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Lightning as a trigger: MIT Thinks That Life On Earth Is Born In A Pond

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Amit Kumar
Amit Kumar is editor-in-chief and founder of Revyuh Media. He has been ensuring journalistic quality and shaping the future of Revyuh.com - in terms of content, text, personnel and strategy. He also develops herself further, likes to learn new things and, as a trained mediator, considers communication and freedom to be essential in editorial cooperation. After studying and training at the Indian Institute of Journalism & Mass Communication He accompanied an ambitious Internet portal into the Afterlife and was editor of the Scroll Lib Foundation. After that He did public relations for the MNC's in India. Email: amit.kumar (at) revyuh (dot) com ICE : 00 91 (0) 99580 61723

According to MIT researchers, life would have appeared in a small pond. According to the new study, the pond was an environment conducive to the birth of the first forms of life on Earth. The cradle of life would thus be a body of water having a depth of only ten to one hundred centimeters. This situation would have made it capable of containing high concentrations of nitrogen, the main ingredient of life.

“Many scientists believe that the origin of life requires fixed nitrogen, so it is unlikely to come from the ocean,”said Sukrit Ranjan, a researcher at MIT. “It’s a lot more believable than it happens in a pond.

Lightning as a trigger

If life really resulted from a reaction involving nitrogen, two hypotheses can be advanced. The first is that life was born in the depths of the ocean, where nitrogen oxides could have interacted with carbon dioxide. The latter could have gushed hydrothermal vents to form the first molecules of life.

The second explanation involves RNA or ribonucleic acid. This molecule helps to code the genetic information. In its primitive form, it floated freely. Scientists believe that, in contact with nitrogen oxides, it could have contributed to forming the first molecular chains of life.

This formation process could have occurred in humid places such as oceans, lakes or shallow ponds. Nitrogen oxide would have deposited there after the degradation of the nitrogen in the terrestrial atmosphere. The latter would have been affected by an energy event, probably by lightning.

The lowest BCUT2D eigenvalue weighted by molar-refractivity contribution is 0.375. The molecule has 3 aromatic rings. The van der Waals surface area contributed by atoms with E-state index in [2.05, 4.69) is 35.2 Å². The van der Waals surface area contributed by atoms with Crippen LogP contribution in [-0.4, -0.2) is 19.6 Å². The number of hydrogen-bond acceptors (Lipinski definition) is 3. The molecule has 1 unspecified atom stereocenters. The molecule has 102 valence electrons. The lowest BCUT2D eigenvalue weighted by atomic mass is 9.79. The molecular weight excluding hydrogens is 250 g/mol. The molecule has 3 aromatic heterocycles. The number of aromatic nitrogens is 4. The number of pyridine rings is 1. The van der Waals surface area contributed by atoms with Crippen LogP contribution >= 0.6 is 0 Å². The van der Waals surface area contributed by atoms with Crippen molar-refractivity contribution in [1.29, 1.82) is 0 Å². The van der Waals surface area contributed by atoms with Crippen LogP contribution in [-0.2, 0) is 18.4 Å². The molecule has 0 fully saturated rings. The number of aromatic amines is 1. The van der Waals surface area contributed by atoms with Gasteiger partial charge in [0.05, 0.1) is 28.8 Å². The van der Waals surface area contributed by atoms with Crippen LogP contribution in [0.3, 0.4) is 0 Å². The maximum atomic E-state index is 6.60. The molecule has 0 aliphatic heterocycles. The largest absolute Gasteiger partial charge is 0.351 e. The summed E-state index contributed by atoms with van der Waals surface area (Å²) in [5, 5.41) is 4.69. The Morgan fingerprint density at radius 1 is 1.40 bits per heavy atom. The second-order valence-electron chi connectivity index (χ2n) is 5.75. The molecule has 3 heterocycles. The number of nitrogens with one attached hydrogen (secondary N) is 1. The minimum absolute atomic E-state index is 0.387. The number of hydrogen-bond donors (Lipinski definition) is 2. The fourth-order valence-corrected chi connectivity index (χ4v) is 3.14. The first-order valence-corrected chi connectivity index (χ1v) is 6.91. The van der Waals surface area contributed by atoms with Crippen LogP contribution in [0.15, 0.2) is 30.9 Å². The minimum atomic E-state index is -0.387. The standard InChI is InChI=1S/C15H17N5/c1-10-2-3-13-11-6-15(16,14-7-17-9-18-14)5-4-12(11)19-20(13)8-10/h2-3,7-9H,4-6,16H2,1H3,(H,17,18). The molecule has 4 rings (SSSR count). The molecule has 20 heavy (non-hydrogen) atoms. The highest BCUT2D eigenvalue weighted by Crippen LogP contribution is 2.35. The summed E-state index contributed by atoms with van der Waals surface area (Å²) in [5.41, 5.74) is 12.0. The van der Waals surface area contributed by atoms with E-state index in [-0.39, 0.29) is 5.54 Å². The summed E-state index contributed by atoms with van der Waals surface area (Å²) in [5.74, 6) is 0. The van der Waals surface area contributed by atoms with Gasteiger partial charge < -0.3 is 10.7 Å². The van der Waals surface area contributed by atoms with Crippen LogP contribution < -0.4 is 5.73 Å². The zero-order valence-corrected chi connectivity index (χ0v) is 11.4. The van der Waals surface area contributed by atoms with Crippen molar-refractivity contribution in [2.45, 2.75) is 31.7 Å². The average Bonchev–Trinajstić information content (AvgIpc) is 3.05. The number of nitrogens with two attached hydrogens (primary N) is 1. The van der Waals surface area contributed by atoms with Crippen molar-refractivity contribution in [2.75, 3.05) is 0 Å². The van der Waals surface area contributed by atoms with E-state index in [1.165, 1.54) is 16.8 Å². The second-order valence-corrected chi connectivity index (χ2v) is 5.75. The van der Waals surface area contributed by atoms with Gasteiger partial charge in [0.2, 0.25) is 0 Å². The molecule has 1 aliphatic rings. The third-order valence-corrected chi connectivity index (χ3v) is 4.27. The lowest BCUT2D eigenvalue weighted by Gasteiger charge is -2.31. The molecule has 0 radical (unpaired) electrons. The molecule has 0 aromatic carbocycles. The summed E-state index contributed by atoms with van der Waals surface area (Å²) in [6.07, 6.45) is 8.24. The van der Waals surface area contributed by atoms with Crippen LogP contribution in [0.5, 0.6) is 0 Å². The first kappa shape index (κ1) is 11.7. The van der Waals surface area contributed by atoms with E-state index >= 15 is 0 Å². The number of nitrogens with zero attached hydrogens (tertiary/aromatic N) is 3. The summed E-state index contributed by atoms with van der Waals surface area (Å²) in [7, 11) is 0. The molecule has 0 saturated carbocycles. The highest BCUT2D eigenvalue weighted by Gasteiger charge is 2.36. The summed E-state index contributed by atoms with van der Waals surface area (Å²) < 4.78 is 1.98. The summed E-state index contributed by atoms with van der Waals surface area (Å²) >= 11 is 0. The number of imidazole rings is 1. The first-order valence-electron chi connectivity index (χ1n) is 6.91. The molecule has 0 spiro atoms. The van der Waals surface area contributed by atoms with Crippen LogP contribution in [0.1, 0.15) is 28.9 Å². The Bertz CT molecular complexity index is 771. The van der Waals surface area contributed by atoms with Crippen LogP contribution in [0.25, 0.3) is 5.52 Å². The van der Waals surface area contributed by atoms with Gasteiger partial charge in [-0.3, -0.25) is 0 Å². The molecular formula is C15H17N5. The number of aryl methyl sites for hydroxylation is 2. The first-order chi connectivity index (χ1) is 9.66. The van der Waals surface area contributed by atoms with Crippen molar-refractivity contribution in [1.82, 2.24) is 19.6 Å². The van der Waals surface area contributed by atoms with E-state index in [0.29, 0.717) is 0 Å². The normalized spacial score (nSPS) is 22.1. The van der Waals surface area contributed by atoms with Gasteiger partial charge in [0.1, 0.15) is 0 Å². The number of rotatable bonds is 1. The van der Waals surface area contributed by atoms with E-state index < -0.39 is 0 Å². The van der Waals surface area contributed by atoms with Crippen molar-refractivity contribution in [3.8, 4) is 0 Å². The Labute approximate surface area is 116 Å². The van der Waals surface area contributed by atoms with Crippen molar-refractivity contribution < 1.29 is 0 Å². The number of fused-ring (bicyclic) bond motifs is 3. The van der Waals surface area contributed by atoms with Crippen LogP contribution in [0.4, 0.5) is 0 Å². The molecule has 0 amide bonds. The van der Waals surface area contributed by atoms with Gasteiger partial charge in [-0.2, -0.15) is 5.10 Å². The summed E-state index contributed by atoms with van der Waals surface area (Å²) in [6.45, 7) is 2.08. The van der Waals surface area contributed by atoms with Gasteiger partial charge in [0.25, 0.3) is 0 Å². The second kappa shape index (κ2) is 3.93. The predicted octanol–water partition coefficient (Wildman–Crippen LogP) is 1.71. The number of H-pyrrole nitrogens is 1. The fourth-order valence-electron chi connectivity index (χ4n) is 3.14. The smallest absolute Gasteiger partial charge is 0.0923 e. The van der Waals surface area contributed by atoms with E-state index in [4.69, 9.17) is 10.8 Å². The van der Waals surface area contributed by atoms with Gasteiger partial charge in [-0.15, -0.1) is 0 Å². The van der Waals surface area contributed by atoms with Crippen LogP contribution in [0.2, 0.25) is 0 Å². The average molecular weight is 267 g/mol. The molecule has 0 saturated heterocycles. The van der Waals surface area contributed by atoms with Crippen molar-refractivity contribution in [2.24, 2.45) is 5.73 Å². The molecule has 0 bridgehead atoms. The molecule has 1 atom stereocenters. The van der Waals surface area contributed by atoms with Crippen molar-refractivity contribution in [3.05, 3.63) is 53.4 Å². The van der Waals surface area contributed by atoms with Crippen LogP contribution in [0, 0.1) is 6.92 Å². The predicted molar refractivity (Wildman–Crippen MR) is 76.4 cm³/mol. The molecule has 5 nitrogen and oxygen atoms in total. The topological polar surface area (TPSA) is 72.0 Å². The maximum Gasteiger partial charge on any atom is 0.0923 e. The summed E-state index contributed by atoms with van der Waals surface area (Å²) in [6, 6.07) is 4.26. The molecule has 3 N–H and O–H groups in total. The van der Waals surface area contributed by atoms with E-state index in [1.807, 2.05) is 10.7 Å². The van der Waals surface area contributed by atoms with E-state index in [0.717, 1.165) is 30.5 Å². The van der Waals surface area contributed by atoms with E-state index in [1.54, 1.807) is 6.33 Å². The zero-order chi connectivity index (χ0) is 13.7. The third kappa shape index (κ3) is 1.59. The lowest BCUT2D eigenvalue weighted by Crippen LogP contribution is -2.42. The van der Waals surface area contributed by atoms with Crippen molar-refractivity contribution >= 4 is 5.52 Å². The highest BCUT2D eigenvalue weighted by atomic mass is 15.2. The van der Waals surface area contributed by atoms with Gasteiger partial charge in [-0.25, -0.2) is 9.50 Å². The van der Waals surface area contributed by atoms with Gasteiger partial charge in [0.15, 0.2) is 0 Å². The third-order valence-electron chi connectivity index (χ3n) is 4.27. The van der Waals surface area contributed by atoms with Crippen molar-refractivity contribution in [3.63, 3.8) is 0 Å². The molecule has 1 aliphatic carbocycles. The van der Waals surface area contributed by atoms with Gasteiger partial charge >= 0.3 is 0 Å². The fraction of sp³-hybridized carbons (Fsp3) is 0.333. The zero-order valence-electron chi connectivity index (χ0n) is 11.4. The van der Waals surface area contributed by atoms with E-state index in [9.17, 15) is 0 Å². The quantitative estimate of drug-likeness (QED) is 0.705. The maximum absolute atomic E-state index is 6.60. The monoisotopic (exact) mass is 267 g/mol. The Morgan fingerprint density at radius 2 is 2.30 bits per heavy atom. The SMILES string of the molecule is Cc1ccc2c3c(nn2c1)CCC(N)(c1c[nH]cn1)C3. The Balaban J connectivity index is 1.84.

“Lightning is like a very intense bomb going off,” Ranjan said. “It produces enough energy to break this triple bond in our atmospheric nitrogen gas to produce nitrogen oxides that can then seep into water surfaces . 

There would have been enough lightning to produce nitrogen oxide in abundance to fuel the formation of life. It would have stabilized once entered the oceans. However, it would have been eliminated by ultraviolet light and iron. In this case, it would be impossible for it to be at the origin of the first living organisms.

On the other hand, the shallow ponds would have offered better chances to catalyze the first living organisms. Basins have less volume and the compounds can not be diluted. Consequently, the ponds would have been much more concentrated in nitrogen oxide. In this case, this element would have easily interacted with other molecules such as RNA.

The riddle is not quite resolved yet

According to another group of scientists, this process would have occurred about 3.9 billion years ago, just before the first signs of life on Earth appeared. It took place in an area of ​​500 square kilometers of ponds and lakes.

“This area is tiny compared to the current lakes. However, it was essential at the beginning of life, it was quite adequate, “ they said.

The question of the origin of life on Earth is not entirely resolved. Nevertheless, Ranjan is convinced that the new study has the merit of providing convincing evidence.

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